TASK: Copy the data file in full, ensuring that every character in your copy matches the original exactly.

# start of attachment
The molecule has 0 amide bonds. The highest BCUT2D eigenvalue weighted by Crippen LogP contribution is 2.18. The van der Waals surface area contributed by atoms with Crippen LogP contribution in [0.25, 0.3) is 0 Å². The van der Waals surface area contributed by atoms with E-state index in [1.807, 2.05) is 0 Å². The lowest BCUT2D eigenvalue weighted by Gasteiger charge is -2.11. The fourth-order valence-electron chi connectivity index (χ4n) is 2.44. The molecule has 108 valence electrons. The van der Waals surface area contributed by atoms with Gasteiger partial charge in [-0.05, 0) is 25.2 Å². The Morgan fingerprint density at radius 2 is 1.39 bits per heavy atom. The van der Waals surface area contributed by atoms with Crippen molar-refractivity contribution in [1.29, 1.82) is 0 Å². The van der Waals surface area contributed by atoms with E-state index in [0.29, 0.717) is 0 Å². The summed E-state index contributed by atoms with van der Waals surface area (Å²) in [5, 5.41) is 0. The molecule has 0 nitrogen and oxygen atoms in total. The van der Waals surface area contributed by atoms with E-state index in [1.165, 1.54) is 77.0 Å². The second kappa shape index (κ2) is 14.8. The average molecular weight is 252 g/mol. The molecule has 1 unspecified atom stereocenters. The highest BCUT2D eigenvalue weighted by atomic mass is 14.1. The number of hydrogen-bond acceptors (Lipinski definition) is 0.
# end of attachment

The molecule has 0 amide bonds. The highest BCUT2D eigenvalue weighted by Crippen LogP contribution is 2.18. The van der Waals surface area contributed by atoms with Crippen LogP contribution in [0.25, 0.3) is 0 Å². The van der Waals surface area contributed by atoms with E-state index in [1.807, 2.05) is 0 Å². The lowest BCUT2D eigenvalue weighted by Gasteiger charge is -2.11. The fourth-order valence-electron chi connectivity index (χ4n) is 2.44. The molecule has 108 valence electrons. The van der Waals surface area contributed by atoms with Gasteiger partial charge in [-0.05, 0) is 25.2 Å². The Morgan fingerprint density at radius 2 is 1.39 bits per heavy atom. The van der Waals surface area contributed by atoms with Crippen molar-refractivity contribution in [1.29, 1.82) is 0 Å². The van der Waals surface area contributed by atoms with E-state index in [0.29, 0.717) is 0 Å². The summed E-state index contributed by atoms with van der Waals surface area (Å²) in [5, 5.41) is 0. The molecule has 0 nitrogen and oxygen atoms in total. The van der Waals surface area contributed by atoms with E-state index in [1.165, 1.54) is 77.0 Å². The second kappa shape index (κ2) is 14.8. The average molecular weight is 252 g/mol. The molecule has 1 unspecified atom stereocenters. The highest BCUT2D eigenvalue weighted by atomic mass is 14.1. The number of hydrogen-bond acceptors (Lipinski definition) is 0.